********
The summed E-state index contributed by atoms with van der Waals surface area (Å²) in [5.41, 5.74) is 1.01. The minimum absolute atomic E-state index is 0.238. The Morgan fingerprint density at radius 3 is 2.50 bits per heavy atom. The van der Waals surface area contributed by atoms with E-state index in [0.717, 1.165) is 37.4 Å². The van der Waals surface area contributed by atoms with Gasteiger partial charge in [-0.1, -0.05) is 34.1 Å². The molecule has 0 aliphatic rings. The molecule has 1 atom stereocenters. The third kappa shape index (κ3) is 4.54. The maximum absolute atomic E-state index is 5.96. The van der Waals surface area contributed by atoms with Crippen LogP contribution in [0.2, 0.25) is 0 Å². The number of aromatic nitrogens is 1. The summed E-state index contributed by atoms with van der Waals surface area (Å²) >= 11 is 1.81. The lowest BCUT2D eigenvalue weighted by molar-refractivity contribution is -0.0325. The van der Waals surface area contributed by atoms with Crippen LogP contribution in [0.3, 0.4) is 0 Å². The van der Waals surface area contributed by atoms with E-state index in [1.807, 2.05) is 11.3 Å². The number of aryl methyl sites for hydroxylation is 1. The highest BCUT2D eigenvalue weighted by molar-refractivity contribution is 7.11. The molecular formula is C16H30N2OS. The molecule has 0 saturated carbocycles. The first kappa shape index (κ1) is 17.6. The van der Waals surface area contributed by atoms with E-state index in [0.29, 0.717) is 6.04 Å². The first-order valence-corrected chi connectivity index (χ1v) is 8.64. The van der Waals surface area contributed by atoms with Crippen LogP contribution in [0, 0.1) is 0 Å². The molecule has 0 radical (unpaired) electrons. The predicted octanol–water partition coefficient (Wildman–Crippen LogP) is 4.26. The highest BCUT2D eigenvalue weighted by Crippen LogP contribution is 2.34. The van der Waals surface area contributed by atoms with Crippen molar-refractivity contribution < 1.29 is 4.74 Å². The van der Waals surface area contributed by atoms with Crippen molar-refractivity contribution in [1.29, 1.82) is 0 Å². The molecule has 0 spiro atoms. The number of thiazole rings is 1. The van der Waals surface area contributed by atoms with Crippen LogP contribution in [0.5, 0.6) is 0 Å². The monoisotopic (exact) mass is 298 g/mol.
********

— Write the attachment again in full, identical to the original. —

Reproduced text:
The summed E-state index contributed by atoms with van der Waals surface area (Å²) in [5.41, 5.74) is 1.01. The minimum absolute atomic E-state index is 0.238. The Morgan fingerprint density at radius 3 is 2.50 bits per heavy atom. The van der Waals surface area contributed by atoms with E-state index in [0.717, 1.165) is 37.4 Å². The van der Waals surface area contributed by atoms with Gasteiger partial charge in [-0.1, -0.05) is 34.1 Å². The molecule has 0 aliphatic rings. The molecule has 1 atom stereocenters. The third kappa shape index (κ3) is 4.54. The maximum absolute atomic E-state index is 5.96. The van der Waals surface area contributed by atoms with Crippen LogP contribution in [0.2, 0.25) is 0 Å². The number of aromatic nitrogens is 1. The summed E-state index contributed by atoms with van der Waals surface area (Å²) >= 11 is 1.81. The lowest BCUT2D eigenvalue weighted by molar-refractivity contribution is -0.0325. The van der Waals surface area contributed by atoms with Crippen LogP contribution in [0.3, 0.4) is 0 Å². The van der Waals surface area contributed by atoms with E-state index in [1.807, 2.05) is 11.3 Å². The number of aryl methyl sites for hydroxylation is 1. The highest BCUT2D eigenvalue weighted by molar-refractivity contribution is 7.11. The molecular formula is C16H30N2OS. The molecule has 0 saturated carbocycles. The first kappa shape index (κ1) is 17.6. The van der Waals surface area contributed by atoms with E-state index in [0.29, 0.717) is 6.04 Å². The first-order valence-corrected chi connectivity index (χ1v) is 8.64. The van der Waals surface area contributed by atoms with Crippen LogP contribution in [0, 0.1) is 0 Å². The molecule has 0 radical (unpaired) electrons. The predicted octanol–water partition coefficient (Wildman–Crippen LogP) is 4.26. The highest BCUT2D eigenvalue weighted by Crippen LogP contribution is 2.34. The van der Waals surface area contributed by atoms with Crippen molar-refractivity contribution < 1.29 is 4.74 Å². The van der Waals surface area contributed by atoms with Crippen molar-refractivity contribution in [1.29, 1.82) is 0 Å². The molecule has 0 spiro atoms. The number of thiazole rings is 1. The van der Waals surface area contributed by atoms with Crippen LogP contribution in [0.5, 0.6) is 0 Å². The monoisotopic (exact) mass is 298 g/mol.